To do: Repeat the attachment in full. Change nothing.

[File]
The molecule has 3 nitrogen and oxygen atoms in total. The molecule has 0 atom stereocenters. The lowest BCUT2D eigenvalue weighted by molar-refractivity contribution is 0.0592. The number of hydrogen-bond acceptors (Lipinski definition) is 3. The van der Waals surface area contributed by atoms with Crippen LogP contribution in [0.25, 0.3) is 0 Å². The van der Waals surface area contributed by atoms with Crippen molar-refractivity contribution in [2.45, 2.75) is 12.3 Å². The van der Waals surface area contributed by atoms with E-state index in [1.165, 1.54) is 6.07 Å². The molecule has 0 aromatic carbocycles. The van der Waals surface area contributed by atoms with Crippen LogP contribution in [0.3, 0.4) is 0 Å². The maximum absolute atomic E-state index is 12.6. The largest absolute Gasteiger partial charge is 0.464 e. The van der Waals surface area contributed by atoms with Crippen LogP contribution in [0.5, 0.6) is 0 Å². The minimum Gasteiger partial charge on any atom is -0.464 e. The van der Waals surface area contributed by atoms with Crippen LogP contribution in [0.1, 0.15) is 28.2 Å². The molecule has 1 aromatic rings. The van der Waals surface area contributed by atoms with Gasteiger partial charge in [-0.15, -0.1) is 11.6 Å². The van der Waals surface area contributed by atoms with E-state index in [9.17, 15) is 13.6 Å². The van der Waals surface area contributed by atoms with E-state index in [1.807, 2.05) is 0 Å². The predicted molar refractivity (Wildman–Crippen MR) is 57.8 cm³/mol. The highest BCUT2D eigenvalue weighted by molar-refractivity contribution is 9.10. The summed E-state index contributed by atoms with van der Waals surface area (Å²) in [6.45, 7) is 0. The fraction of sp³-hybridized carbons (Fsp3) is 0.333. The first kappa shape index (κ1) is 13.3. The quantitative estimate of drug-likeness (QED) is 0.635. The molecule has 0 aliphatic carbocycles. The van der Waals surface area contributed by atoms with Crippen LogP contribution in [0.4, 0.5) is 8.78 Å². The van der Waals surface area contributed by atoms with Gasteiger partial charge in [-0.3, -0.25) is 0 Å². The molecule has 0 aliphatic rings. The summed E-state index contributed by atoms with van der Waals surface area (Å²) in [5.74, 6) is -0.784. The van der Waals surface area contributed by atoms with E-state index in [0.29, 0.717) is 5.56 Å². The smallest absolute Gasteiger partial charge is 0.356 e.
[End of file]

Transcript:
The molecule has 3 nitrogen and oxygen atoms in total. The molecule has 0 atom stereocenters. The lowest BCUT2D eigenvalue weighted by molar-refractivity contribution is 0.0592. The number of hydrogen-bond acceptors (Lipinski definition) is 3. The van der Waals surface area contributed by atoms with Crippen LogP contribution in [0.25, 0.3) is 0 Å². The van der Waals surface area contributed by atoms with Crippen molar-refractivity contribution in [2.45, 2.75) is 12.3 Å². The van der Waals surface area contributed by atoms with E-state index in [1.165, 1.54) is 6.07 Å². The molecule has 0 aromatic carbocycles. The van der Waals surface area contributed by atoms with Crippen LogP contribution in [0.3, 0.4) is 0 Å². The maximum absolute atomic E-state index is 12.6. The largest absolute Gasteiger partial charge is 0.464 e. The van der Waals surface area contributed by atoms with Crippen LogP contribution in [0.5, 0.6) is 0 Å². The minimum Gasteiger partial charge on any atom is -0.464 e. The van der Waals surface area contributed by atoms with Crippen LogP contribution in [0.1, 0.15) is 28.2 Å². The molecule has 1 aromatic rings. The van der Waals surface area contributed by atoms with Gasteiger partial charge in [-0.15, -0.1) is 11.6 Å². The van der Waals surface area contributed by atoms with E-state index in [9.17, 15) is 13.6 Å². The van der Waals surface area contributed by atoms with E-state index in [1.807, 2.05) is 0 Å². The predicted molar refractivity (Wildman–Crippen MR) is 57.8 cm³/mol. The highest BCUT2D eigenvalue weighted by molar-refractivity contribution is 9.10. The summed E-state index contributed by atoms with van der Waals surface area (Å²) in [6.45, 7) is 0. The fraction of sp³-hybridized carbons (Fsp3) is 0.333. The first kappa shape index (κ1) is 13.3. The quantitative estimate of drug-likeness (QED) is 0.635. The molecule has 0 aliphatic carbocycles. The van der Waals surface area contributed by atoms with Crippen LogP contribution in [0.4, 0.5) is 8.78 Å². The van der Waals surface area contributed by atoms with Gasteiger partial charge in [-0.3, -0.25) is 0 Å². The molecule has 0 aliphatic rings. The summed E-state index contributed by atoms with van der Waals surface area (Å²) in [5.74, 6) is -0.784. The van der Waals surface area contributed by atoms with E-state index in [0.29, 0.717) is 5.56 Å². The smallest absolute Gasteiger partial charge is 0.356 e.